On Monday, the United States enforced new sanctions against Iran targeting key sectors of the Islamic Republic’s economy following President Donald Trump’s decision to withdraw Washington from the 2015 nuclear agreement between Tehran and world powers. That same day, Secretary of State Mike Pompeo announced at a press conference, “Because of the sanctions we are announcing today, Iran will have zero oil revenue to spend on terrorism, missile proliferation, regional proxies, or a nuclear program.”
In a statement released November 6, spokesperson from the Armenian Ministry of Foreign Affairs (MFA) Anna Naghdalyan said her department would be “closely monitoring” these developments and how it will affect Armenia’s relationship with Iran. Though Armenia’s border with Iran stretches only 27.34 miles, the country is one of few neighboring allies. As a result, its economic partnership has always been a strategic one.
The statement read in part, “Traditional friendly relations with the Islamic Republic of Iran are of vital importance to the Republic of Armenia. A comprehensive examination of the effects the new sanctions against Iran will have on Armenia is currently being conducted.”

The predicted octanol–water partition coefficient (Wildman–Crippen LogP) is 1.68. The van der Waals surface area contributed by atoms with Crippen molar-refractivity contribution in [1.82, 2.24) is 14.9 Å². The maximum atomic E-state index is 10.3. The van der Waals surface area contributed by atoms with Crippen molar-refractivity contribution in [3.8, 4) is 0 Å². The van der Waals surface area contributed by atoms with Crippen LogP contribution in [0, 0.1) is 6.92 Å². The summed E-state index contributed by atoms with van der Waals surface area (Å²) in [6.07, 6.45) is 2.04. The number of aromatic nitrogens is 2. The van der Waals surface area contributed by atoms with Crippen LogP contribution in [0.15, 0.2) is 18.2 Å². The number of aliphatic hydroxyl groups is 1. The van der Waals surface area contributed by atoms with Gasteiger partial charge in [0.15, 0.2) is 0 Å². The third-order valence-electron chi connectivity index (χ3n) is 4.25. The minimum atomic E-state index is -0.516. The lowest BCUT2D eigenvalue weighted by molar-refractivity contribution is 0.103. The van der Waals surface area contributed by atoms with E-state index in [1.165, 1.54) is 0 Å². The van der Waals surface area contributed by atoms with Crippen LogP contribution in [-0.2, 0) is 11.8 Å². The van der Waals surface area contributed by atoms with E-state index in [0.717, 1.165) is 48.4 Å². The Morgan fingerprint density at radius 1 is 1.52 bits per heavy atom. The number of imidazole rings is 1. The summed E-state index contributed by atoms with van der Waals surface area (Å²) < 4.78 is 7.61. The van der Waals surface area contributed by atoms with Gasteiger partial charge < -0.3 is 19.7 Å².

According to the local news outlet Armenpress, deputy foreign minister Karen Nazaryan also made comments to reporters, stating “relations with Iran never develop at the expense of third countries.”
“The issue of international sanctions against Iran is quite a sensitive topic for Armenia. We have always provided full support to the implementation of the Joint Comprehensive Plan of Action which was signed by Iran and the respective partner states. Continuation of traditional, mutually beneficial and friendly relations with our neighbor country is very important for us. In the relations with its partner states, Armenia has always been guided with the principle to develop these ties based on the bilateral political-economic interests.
“We are not conducting our cooperation with Iran at the expense of our partnership with the U.S.,” he confirmed. Nazaryan also assured journalists that Armenia is concerned over the current situation and is in constant contact with players in both Iran and the U.S.
This development comes shortly after National Security Advisor John Bolton’s trip to Armenia, in which he made statements suggesting shifting alliances and dependencies in the region (notably away from Russia and Iran, and toward the U.S.).